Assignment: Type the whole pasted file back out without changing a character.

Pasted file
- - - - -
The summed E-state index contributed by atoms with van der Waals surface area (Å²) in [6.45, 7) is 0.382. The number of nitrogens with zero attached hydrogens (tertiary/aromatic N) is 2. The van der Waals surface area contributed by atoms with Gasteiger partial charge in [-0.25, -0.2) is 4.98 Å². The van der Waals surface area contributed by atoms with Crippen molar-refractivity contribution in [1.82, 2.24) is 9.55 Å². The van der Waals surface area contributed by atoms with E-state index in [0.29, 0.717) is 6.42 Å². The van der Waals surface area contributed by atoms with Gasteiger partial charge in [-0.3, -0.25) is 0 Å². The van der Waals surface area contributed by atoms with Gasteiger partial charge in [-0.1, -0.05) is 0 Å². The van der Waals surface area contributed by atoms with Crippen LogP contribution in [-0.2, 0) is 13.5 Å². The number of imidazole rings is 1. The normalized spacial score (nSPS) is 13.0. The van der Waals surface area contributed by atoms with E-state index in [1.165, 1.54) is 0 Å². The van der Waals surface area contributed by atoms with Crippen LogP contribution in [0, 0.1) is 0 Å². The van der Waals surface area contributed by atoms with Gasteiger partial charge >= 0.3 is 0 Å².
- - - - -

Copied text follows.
The summed E-state index contributed by atoms with van der Waals surface area (Å²) in [6.45, 7) is 0.382. The number of nitrogens with zero attached hydrogens (tertiary/aromatic N) is 2. The van der Waals surface area contributed by atoms with Gasteiger partial charge in [-0.25, -0.2) is 4.98 Å². The van der Waals surface area contributed by atoms with Crippen molar-refractivity contribution in [1.82, 2.24) is 9.55 Å². The van der Waals surface area contributed by atoms with E-state index in [0.29, 0.717) is 6.42 Å². The van der Waals surface area contributed by atoms with Gasteiger partial charge in [-0.3, -0.25) is 0 Å². The van der Waals surface area contributed by atoms with Gasteiger partial charge in [-0.1, -0.05) is 0 Å². The van der Waals surface area contributed by atoms with Crippen LogP contribution in [-0.2, 0) is 13.5 Å². The number of imidazole rings is 1. The normalized spacial score (nSPS) is 13.0. The van der Waals surface area contributed by atoms with E-state index in [1.165, 1.54) is 0 Å². The van der Waals surface area contributed by atoms with Crippen LogP contribution in [0, 0.1) is 0 Å². The van der Waals surface area contributed by atoms with Gasteiger partial charge >= 0.3 is 0 Å².